Who’s using contraception? According to a study by Center for Disease Control, “Some 62% of all women of reproductive age are currently using a contraceptive method.” Women at Loyola University Chicago currently make up 66% of the enrolled student population. With more than half of Loyola’s students being females of reproductive age, you would think that access to contraception would be easy. Unfortunately, this is not the case at Loyola. It is my belief that the Wellness Center is the first place a student would visit to access contraception on campus, but will find that this service is currently not provided on campus.
According to the FAQs on the Wellness Center’s page on Loyola University Chicago’s website one question addresses contraception:
“Can I get a prescription for Oral contraceptives at the Wellness Center?
In keeping with the Catholic beliefs about family planning that are espoused by Loyola University Chicago, the Wellness Center does not provide oral contraceptives or other devices for the purpose of preventing pregnancy. Oral contraceptives are prescribed only for medical reasons other than birth control.”
While many students who chose Loyola University Chicago respect these Catholic beliefs and ideology, it seems unfair to deprive women of this healthcare service. When faced with this boundary, many students have lied about their reason for needing oral contraception as it can be prescribed for many other reasons, such as: acne control, menstrual cycle control, and hormone balancing.
When seeking other options many Loyola students have turned to the Planned Parenthood around the corner of campus. However this past summer, the Planned Parenthood on Broadway, which used to be steps away from Loyola has relocated from 6353 N Broadway to new location at 5725 N Broadway. The new location is a little over a twenty minute walk from campus or a 5 minute walk from the CTA Red Line stop, Bryn Mawr. Planned Parenthood continues to prove itself as the easiest, most affordable, and informative way for people to get trusted reproductive health care. In addition, to helping people explore their options and providing affordable health care, Planned Parenthood is also the nation’s largest provider of sex education. According to their website, “Planned Parenthood provides sexual and reproductive health care, education, information, and outreach to nearly five million women, men, and adolescents worldwide in a single year.” With only seven Planned Parenthood facilities in Chicago, this location is the only one that resides on Chicago’s North Side.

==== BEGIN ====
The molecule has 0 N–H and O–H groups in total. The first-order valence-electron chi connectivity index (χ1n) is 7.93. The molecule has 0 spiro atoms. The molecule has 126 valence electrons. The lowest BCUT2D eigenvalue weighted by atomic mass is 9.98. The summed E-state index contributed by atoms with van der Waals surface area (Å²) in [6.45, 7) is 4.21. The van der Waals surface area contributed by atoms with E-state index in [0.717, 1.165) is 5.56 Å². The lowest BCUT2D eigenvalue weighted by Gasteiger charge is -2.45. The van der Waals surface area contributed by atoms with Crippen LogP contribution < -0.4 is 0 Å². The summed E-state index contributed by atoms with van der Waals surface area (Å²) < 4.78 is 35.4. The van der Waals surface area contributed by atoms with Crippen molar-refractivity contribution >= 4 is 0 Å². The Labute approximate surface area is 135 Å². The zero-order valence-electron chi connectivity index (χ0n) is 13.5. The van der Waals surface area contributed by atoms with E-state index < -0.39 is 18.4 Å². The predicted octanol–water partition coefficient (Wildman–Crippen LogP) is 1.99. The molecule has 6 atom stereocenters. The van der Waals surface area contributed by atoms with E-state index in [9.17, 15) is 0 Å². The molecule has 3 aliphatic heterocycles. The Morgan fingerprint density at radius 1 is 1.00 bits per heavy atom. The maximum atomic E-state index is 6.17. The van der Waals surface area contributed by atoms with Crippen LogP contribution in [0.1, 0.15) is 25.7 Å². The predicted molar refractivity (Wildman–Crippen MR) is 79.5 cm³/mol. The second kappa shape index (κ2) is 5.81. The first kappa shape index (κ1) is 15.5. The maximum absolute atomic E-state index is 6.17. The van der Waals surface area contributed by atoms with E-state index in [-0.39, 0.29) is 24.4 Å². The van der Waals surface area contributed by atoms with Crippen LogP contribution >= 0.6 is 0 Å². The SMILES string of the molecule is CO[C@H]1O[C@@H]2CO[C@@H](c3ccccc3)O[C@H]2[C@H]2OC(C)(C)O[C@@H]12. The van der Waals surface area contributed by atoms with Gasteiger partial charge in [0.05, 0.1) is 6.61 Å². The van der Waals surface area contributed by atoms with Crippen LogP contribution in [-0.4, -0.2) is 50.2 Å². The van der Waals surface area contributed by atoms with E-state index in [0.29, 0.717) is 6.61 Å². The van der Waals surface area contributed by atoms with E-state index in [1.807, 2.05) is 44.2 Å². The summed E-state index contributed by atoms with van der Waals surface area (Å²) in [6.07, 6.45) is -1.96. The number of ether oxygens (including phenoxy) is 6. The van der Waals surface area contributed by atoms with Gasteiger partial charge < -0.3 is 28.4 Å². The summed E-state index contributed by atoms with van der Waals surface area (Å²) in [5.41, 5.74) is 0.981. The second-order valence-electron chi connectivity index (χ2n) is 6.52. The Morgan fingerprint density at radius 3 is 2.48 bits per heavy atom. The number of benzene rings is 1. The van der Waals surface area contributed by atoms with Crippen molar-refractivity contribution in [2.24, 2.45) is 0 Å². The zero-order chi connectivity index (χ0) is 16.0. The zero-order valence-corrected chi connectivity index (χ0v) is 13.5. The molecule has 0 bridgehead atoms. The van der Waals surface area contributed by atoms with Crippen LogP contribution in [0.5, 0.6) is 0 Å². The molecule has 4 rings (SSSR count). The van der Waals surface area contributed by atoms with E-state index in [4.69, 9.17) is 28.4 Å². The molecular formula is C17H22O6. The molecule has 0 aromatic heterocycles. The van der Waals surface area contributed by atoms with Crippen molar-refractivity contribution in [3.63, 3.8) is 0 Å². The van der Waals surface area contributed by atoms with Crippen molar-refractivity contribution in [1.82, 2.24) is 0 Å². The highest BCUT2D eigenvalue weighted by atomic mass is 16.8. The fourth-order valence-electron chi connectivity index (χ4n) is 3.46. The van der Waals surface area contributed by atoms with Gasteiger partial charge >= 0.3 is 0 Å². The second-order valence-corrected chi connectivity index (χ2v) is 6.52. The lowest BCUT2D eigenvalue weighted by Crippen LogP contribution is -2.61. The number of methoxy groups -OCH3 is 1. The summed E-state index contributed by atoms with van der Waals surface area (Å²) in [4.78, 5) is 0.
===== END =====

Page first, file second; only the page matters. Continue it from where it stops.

However, there is a group on campus not affiliated under Loyola’s Registered Student Organizations, named Students for Reproductive Justice that is making it easier for Loyola students to access contraception.
Walking around campus, I asked a few students what their thoughts were on the lack of contraception at Loyola.
Junior, Marissa Morton said, “I feel as though contraception is extremely important for people our age, especially students, and therefore should be available. But, I also believe a private university should not be required to have free contraception on campus if it doesn’t align with its values. Public universities fall under a different topic because it would depend on state laws if a university should be required to have free contraception for students.”
Another view from Spencer Egan is, “In terms of free contraception, I believe students should have the option to have access to contraceptive means to protect their sexual health. After all, Loyola’s fundamental pillar pertains to cura personalis or, “care for self”; and I believe contraceptives and sexual health fall under this guaranteed pillar for students that are part of the Loyola community and uphold the Loyola mission. “
For me, and many other students, these fours years of Undergraduate school are all about planning. I have a plan to pass all my classes this year. I have a plan to graduate on time. I have a plan for applying to graduate school. On a less serious note, I have a fitness plan. I have a plan for my responsibilities for my job and the organizations I’m a part of on campus. I even have a plan for what color I want to dye my hair next.
As young adults something as important as our reproductive/sexual health care should be a part of our plan too.